In our example, site.ru/statia?uid=32 – site.ru/statia is a link, and everything after the question mark is a parameter. Here it is uid = 32. It is dynamic, which means that the uid parameter can take on different values.
For example, uid = 33, uid = 34 … uid = 123434. In theory, there can be any number of them, so we must close all uid parameters from indexing. To do this, the directive should take the following form:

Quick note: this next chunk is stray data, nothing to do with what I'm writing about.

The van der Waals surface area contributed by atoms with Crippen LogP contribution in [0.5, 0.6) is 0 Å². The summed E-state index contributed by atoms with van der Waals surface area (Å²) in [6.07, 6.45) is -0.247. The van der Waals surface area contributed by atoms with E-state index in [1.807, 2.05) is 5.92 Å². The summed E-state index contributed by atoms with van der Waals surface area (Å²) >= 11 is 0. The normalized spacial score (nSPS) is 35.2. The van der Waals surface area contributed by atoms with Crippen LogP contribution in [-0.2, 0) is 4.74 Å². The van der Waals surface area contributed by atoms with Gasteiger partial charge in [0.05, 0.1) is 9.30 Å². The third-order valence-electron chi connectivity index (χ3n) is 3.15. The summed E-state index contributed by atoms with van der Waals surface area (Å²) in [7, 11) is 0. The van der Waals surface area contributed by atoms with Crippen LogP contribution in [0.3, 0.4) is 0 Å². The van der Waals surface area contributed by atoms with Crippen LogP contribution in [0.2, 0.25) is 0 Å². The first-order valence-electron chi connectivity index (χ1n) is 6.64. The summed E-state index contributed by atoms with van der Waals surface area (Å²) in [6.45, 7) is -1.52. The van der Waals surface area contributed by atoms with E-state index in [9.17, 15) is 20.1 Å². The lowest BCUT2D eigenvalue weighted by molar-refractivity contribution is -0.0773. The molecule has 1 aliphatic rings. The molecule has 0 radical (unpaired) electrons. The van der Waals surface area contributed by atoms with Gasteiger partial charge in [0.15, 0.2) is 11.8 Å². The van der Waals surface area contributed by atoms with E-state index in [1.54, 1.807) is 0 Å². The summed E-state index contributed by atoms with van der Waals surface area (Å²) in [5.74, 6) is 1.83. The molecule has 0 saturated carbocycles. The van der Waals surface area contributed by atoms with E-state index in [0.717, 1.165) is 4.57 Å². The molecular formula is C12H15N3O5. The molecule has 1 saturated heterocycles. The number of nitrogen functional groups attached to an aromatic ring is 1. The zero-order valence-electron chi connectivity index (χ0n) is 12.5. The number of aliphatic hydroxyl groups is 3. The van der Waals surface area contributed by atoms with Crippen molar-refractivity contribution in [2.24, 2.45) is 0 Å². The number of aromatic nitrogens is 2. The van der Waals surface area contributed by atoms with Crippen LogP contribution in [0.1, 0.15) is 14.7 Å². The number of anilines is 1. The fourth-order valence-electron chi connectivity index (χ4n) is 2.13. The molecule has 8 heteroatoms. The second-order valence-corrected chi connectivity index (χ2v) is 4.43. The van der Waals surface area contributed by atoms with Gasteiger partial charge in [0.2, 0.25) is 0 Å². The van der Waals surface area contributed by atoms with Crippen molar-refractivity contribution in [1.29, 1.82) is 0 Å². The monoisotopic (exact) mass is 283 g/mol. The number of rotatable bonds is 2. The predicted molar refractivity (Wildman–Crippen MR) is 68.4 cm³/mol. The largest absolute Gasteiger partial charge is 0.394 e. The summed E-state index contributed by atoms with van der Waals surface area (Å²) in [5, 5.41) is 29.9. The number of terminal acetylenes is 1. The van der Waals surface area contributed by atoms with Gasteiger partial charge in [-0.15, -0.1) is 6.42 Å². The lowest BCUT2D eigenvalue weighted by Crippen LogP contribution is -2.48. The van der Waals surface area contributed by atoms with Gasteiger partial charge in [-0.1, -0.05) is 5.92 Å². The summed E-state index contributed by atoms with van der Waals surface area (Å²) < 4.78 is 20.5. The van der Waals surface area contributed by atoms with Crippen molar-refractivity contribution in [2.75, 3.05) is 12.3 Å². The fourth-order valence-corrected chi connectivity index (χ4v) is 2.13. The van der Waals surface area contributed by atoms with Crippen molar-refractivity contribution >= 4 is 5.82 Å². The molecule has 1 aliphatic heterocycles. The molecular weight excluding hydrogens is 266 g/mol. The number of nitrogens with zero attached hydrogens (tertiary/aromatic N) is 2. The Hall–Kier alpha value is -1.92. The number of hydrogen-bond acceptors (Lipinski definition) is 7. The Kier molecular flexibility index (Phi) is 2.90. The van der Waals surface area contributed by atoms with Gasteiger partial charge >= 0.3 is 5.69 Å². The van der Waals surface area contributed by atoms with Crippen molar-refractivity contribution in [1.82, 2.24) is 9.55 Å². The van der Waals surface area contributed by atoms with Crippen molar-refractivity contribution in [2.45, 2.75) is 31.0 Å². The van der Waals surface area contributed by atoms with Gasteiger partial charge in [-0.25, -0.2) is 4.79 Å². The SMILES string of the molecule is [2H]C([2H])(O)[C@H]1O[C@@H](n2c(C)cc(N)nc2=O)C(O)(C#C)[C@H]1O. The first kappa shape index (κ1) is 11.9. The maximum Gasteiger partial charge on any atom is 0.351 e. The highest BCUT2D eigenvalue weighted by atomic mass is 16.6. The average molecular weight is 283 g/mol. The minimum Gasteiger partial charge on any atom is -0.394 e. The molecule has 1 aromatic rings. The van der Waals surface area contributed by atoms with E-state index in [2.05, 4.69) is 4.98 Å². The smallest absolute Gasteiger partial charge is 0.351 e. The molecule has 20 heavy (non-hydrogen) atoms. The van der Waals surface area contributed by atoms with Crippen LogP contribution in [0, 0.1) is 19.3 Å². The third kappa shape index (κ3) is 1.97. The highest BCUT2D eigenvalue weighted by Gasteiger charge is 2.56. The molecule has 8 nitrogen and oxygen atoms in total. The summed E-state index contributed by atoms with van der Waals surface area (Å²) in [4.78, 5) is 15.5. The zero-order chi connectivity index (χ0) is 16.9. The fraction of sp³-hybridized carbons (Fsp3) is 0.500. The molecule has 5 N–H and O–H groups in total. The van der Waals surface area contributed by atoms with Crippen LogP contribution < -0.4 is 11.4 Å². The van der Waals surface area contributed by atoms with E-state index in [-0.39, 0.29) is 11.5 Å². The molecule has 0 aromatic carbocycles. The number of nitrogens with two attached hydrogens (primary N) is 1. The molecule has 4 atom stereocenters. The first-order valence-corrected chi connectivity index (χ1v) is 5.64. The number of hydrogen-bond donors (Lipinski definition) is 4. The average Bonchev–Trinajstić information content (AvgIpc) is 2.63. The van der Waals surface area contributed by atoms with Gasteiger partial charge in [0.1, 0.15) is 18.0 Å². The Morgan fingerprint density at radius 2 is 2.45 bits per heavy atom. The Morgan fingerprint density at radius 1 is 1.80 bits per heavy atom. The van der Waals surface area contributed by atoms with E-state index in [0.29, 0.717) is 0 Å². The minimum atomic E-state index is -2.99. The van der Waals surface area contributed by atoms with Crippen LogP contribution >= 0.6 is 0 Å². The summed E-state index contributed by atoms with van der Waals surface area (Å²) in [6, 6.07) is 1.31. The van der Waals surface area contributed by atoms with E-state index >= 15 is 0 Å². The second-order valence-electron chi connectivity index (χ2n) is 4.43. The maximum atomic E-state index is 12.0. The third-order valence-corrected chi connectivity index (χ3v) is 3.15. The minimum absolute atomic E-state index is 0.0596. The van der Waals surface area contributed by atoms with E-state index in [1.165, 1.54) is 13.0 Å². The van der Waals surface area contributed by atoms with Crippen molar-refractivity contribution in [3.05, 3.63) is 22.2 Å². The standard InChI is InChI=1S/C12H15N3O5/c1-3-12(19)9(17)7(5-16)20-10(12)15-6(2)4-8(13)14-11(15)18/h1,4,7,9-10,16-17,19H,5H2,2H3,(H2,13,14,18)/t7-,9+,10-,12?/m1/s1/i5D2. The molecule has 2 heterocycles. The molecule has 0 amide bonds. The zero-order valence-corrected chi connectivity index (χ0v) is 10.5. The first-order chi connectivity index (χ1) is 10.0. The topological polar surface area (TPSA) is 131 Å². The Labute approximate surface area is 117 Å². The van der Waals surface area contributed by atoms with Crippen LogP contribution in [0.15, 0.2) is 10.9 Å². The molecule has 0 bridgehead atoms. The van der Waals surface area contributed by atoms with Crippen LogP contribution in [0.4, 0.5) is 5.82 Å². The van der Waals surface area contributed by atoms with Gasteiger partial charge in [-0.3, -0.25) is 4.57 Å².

Clean-param: uid / statia # all uid parameters for statia will be closed Basic Robots.txt for WordPress There are so many different features out there, and one of them is creating the perfect Robots.txt. In fact, how perfect it is - I don't know, webmasters disagree. Someone prefers to make shorter versions of the robot, specifying the rules for all search engines at once. Others prescribe separate rules for each search engine (mainly for Yandex and Google). Which of this is correct - I cannot say for sure. However, I suggest you check out the basic Robots.txt for WordPress from Clearfy Pro. I edited it a little - indicated the Sitemap directive. Removed the Host directive. User-agent: * Disallow: / wp-admin Disallow: / wp-includes Disallow: / wp-content / plugins Disallow: / wp-content / cache Disallow: / wp-json / Disallow: /xmlrpc.php Disallow: /readme.html Disallow: / *? Disallow: /? S = Allow: /*.css Allow: /*.js Sitemap: https://site.ru/sitemap.xml I cannot say that this is the best option for blogging on VP. But anyway, it's better than what Yoast SEO offers us by default. Advanced Robots.txt for WordPress Now let's take a look at the enhanced version of Robots.txt for WordPress. You probably know that all WP sites have the same structure. Same names for folders, files, etc. allow specialists to identify the most acceptable variant of the robot. In this article, I want to introduce my own version of Robots.txt to you. I use it both for my sites and for client sites. You may have seen this option on other sites as well. he has some popularity. So the correct Robots.txt for WordPress looks like this: User-agent: * # For all search engines, except Yandex and Google Disallow: / cgi-bin Disallow: /? Disallow: / wp- Disallow: *? S = Disallow: * & s = Disallow: / search / Disallow: / author / Disallow: / users / Disallow: * / trackback Disallow: * / feed Disallow: * / rss Disallow: * / embed Disallow: /xmlrpc.php Disallow: * utm = Disallow: * openstat = Disallow: / tag / # Close tags Disallow: /readme.html # Close the useless WordPress installation manual (lies at the root) Disallow: *? Replytocom Allow: * / uploads User-agent: GoogleBot # For Google Disallow: / cgi-bin Disallow: /? Disallow: / wp- Disallow: *? S = Disallow: * & s = Disallow: / search / Disallow: / author / Disallow: / users / Disallow: * / trackback Disallow: * / feed Disallow: * / rss Disallow: * / embed Disallow: /xmlrpc.php Disallow: * utm = Disallow: * openstat = Disallow: / tag / # Close tags Disallow: /readme.html Disallow: *? Replytocom Allow: * / uploads Allow: /*/*.js Allow: /*/*.css Allow: /wp-*.png Allow: /wp-*.jpg Allow: /wp-*.jpeg Allow: /wp-*.gif Allow: /wp-admin/admin-ajax.php User-agent: Yandex # For Yandex Disallow: / cgi-bin Disallow: /? Disallow: / wp- Disallow: *? S = Disallow: * & s = Disallow: / search / Disallow: / author / Disallow: / users / Disallow: * / trackback Disallow: * / feed Disallow: * / rss Disallow: * / embed Disallow: /xmlrpc.php Disallow: / tag / # Close tags Disallow: /readme.html Disallow: *? Replytocom Allow: * / uploads Allow: /*/*.js Allow: /*/*.css Allow: /wp-*.png Allow: /wp-*.jpg Allow: /wp-*.jpeg Allow: /wp-*.gif Allow: /wp-admin/admin-ajax.php Clean-Param: utm_source & utm_medium & utm_campaign Clean-Param: openstat Sitemap: https://site.com/sitemap_index.xml # Sitemap, change site.com to the desired address. Important: Previously, Robots.txt used the Host directive. She pointed to the main mirror of the site. This is now done using a redirect. Comments (text after #) can be deleted. I specify Sitemap with https protocol, because most sites now use a secure connection. If you don't have SSL, then change the protocol to http. Please note that I am closing the labels (tags). I do this because they create a lot of takes. This is bad for SEO, but if you want to open tags then remove the disallow: / tag / line from the file. Conclusion Basically, this is what the correct Robots.txt for WordPress looks like. Feel free to copy the data to a file and use it. Note that this option is only suitable for standard information sites. Other situations may require individual elaboration. That's all. Thanks for attention. I would be grateful if you enable bell notifications and subscribe to the mailing list. It will be cool here :). Video for dessert: The Farmer Wanted To Find Water, But What Happened Surprised The Whole World